Posts Tagged ‘outrage’

Sitting outside a cafe the other day, enjoying the sunshine, my husband and I watched a chap attempting to parallel park his rather smart car. He made a total hash of it, managing to scrape both wheels along the kerb in the process. He leapt from his vehicle in a state of abject panic, crawled along the pavement, handkerchief in hand and frantically rubbed at the scuffs now apparent on his now not so gleaming alloys. Husband, who also drives a rather smart car, smirked and proceeded to tell me that on meeting a colleague in their office car park recently, the colleague remarked, on noticing husband’s scratched wheel trims:

“I see your wife has been driving the car, then.”

My response to this was not one of outrage, as you may expect. I calmly asked if he had put his colleague straight on this minor detail. Husband shrugged nonchalantly and continued smirking because he knows that I know that he concedes that I am a much better parallel parker than he is. He just won’t admit it. And if it helps him to save face with his co-worker, then who am I to care? – I’m never likely to meet the idiot. The fact that my parallel parking skills were honed because of the demolition of a low ornamental wall while parking nose-in-first during my early driving days is neither here nor there: we all have our flaws.

Husband also knows that I will get him back for this in some shape or form eventually: it’s part of our ongoing battle of wits – the trick is not to get reeled in.

Nevertheless, this got me wondering if I have ever been truly outraged by anything, and of course the answer is yes. Frequently, as it happens, but there is one episode which for some reason, sticks in my head. I’m not usually one to bear a grudge, especially one that lasts for over twenty years but I think you might agree that this one takes the biscuit. Picture if you will, the following scenario:

I was on maternity leave from the way I then earned my living with my louder-than-any one-else’s-wailing-infant in tow.  Son and I had been invited to one of those new mother-baby coffee mornings where you all sit round discussing horrendous birth details, comparing your off-spring’s developmental rate and competing over how much you paid for the Osh Kosh dungarees you squeezed your child into that morning. (Well, we do live in Surrey).

I was taken aback when asked by an immaculately turned out new mother (no sick stains anywhere in sight, brushed hair, clothes that matched – that sort of thing), what my husband did for a living.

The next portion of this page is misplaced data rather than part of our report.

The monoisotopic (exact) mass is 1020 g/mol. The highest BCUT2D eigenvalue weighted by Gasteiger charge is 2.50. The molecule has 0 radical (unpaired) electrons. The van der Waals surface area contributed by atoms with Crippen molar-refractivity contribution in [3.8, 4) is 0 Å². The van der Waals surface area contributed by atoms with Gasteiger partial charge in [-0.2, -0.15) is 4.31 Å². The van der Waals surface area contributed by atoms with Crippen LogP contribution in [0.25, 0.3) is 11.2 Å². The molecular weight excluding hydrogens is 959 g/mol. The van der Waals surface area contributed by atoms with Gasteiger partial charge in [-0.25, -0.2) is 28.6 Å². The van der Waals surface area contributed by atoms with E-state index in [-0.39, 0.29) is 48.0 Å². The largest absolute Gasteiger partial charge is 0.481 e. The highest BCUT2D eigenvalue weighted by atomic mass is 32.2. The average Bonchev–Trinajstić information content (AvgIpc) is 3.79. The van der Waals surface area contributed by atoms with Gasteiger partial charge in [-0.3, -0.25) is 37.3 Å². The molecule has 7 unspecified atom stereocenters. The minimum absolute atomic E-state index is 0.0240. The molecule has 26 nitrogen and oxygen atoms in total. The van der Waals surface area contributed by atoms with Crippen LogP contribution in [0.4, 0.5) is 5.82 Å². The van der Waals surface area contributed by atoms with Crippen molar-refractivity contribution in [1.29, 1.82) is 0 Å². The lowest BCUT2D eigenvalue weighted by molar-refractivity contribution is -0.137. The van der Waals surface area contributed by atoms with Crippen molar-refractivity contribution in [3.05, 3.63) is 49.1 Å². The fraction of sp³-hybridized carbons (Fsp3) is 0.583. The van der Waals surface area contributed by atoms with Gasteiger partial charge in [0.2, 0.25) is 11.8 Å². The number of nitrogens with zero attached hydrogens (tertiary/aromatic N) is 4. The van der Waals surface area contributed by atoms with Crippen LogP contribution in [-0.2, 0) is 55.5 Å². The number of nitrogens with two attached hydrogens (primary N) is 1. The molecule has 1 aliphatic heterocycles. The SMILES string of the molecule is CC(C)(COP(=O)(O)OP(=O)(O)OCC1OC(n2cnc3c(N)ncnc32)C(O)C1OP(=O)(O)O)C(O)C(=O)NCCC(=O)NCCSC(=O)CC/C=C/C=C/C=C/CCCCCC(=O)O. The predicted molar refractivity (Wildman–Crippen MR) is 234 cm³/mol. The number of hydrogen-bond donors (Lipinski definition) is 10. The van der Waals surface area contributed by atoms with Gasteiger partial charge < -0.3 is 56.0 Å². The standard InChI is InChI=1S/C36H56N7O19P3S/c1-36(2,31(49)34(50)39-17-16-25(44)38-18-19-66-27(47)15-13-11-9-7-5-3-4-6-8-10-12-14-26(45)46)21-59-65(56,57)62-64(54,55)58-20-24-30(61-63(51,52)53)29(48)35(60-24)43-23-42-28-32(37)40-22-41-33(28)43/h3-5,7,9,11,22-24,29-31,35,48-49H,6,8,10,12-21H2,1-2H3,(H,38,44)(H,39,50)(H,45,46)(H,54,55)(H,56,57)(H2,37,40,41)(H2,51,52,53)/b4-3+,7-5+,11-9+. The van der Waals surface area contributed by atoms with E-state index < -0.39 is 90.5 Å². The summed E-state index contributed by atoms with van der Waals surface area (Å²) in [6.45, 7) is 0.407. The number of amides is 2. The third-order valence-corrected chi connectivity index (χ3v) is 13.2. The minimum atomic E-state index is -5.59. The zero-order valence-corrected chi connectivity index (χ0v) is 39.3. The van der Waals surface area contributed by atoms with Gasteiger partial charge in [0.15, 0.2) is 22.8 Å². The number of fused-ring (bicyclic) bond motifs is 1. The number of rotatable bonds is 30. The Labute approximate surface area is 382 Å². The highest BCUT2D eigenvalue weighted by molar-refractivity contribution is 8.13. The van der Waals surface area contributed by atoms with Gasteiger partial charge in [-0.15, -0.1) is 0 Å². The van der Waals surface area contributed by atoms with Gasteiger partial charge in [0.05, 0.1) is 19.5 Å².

I don’t think my out has ever been more raged. In that moment I understood what had compelled Jane Austen to write all those dreary books.

I had never met this woman before and after her opening gambit I rather hoped I’d never meet her again. Annoyingly, due to a severe lack of sleep (which carried on for at least five years), I was unable to come up instantly with a suitably crushing reply, mumbled something about him being in building, and left it at that. Unfortunately for me he works in an area of building where to know one end of a screwdriver from another isn’t a requirement; neither is the ability to put up a set of shelves unless accompanied by a lot of unnecessary swearing and several trips to the DIY store. (With reference to my first paragraph, I think that’s one-all).

However, there is a sequel to that ghastly coffee morning. I did meet four other Mums with whom I hit an instant rapport and who, like me, vowed to never attend another morning like the one we had just suffered. We set up our own independent, exclusive group and met up regularly while our boys and one girl were small, planning outings to the park, picnics in our gardens, celebrating the birthdays as they rolled by. Our infants, now in their early twenties, have all gone their separate and very different ways but still meet up once or twice a year to catch up with each other.  And as for their mothers – well, we all met up recently, as we have done for years – and do you know what? I still only have a vague idea about what any of their husbands do for a living.

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